How to Reinstate or Revive Your Business or Nonprofit
Reinstating a business or nonprofit restores the entity to good standing.
Reinstating an entity begins with resolving the underlying reason(s) the state deems the entity not in "good standing". The most common reasons are failing to file a Secretary of State annual report and failing to pay taxes.
Throughout the course of doing business, companies have various compliance requirements to manage. It is easy to miss a deadline and, as a result, to lose good standing with the state or to be administratively dissolved. Loss of good standing can damage your business’ credibility, affect your ability to obtain a certificate of authority in another state, or subject the owners to personal liability.
After fixing the cause of noncompliance, the next step is for the entity to file a reinstatement ( sometimes called a revival) with the Secretary of State and pay any state fees.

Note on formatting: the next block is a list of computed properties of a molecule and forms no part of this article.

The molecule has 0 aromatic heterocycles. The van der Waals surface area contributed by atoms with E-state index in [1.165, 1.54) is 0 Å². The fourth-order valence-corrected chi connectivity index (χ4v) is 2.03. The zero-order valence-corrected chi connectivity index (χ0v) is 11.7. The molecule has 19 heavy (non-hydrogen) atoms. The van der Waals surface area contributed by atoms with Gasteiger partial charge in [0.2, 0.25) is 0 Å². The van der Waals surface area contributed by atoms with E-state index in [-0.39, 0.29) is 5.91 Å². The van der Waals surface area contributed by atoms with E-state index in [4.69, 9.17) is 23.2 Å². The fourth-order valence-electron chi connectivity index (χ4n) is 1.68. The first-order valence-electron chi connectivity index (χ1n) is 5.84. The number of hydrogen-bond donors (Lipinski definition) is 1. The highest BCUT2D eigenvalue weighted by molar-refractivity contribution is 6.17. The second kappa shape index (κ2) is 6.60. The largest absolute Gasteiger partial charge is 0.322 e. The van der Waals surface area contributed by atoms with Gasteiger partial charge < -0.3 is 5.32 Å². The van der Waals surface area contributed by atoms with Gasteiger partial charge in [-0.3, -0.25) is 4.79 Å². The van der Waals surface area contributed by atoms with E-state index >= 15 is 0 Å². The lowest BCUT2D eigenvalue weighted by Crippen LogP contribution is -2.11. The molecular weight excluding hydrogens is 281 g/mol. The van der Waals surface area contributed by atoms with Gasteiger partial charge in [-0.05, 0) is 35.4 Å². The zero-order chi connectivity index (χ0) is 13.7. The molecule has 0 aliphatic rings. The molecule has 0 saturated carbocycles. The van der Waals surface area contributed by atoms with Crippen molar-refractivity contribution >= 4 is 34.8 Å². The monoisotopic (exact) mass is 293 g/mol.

Reinstating a business requires filing with the Secretary of State, and often with the Department of Revenue or Taxation. Researching your business’ unique requirements, and preparing all of the filings takes hours of your executives’ time. Reinstatement services from Harbor Compliance save you time, and take the guesswork out of the process.
Our service assists by researching the steps and state fees required to reinstate your entity. Once we know the exact steps, our team of specialists can prepare and file each required document.
See the chart below for information on how to revive an entity in your state.